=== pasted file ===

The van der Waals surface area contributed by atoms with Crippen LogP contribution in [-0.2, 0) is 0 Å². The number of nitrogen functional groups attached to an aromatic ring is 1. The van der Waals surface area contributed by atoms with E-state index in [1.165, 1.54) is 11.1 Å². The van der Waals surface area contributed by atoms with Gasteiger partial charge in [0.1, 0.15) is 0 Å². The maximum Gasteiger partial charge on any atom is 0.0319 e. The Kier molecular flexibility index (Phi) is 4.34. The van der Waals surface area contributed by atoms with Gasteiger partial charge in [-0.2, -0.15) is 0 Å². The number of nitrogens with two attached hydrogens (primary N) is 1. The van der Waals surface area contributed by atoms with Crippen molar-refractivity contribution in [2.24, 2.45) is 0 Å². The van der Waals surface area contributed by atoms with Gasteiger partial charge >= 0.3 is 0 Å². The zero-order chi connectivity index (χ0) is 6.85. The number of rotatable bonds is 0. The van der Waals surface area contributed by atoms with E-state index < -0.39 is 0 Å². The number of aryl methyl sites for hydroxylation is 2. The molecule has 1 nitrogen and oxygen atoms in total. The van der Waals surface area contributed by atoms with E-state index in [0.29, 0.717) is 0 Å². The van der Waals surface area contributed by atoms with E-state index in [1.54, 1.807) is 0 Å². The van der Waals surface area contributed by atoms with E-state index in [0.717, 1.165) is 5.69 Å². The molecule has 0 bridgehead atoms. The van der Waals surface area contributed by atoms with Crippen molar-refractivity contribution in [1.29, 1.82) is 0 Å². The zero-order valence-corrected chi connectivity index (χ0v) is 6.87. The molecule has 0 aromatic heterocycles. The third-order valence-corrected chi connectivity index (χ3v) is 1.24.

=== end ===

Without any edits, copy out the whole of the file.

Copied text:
The van der Waals surface area contributed by atoms with Crippen LogP contribution in [-0.2, 0) is 0 Å². The number of nitrogen functional groups attached to an aromatic ring is 1. The van der Waals surface area contributed by atoms with E-state index in [1.165, 1.54) is 11.1 Å². The van der Waals surface area contributed by atoms with Gasteiger partial charge in [0.1, 0.15) is 0 Å². The maximum Gasteiger partial charge on any atom is 0.0319 e. The Kier molecular flexibility index (Phi) is 4.34. The van der Waals surface area contributed by atoms with Gasteiger partial charge in [-0.2, -0.15) is 0 Å². The number of nitrogens with two attached hydrogens (primary N) is 1. The van der Waals surface area contributed by atoms with Crippen molar-refractivity contribution in [2.24, 2.45) is 0 Å². The van der Waals surface area contributed by atoms with Gasteiger partial charge >= 0.3 is 0 Å². The zero-order chi connectivity index (χ0) is 6.85. The number of rotatable bonds is 0. The van der Waals surface area contributed by atoms with E-state index < -0.39 is 0 Å². The number of aryl methyl sites for hydroxylation is 2. The molecule has 1 nitrogen and oxygen atoms in total. The van der Waals surface area contributed by atoms with E-state index in [0.29, 0.717) is 0 Å². The van der Waals surface area contributed by atoms with E-state index in [1.54, 1.807) is 0 Å². The van der Waals surface area contributed by atoms with E-state index in [0.717, 1.165) is 5.69 Å². The molecule has 0 bridgehead atoms. The van der Waals surface area contributed by atoms with Crippen molar-refractivity contribution in [1.29, 1.82) is 0 Å². The zero-order valence-corrected chi connectivity index (χ0v) is 6.87. The molecule has 0 aromatic heterocycles. The third-order valence-corrected chi connectivity index (χ3v) is 1.24.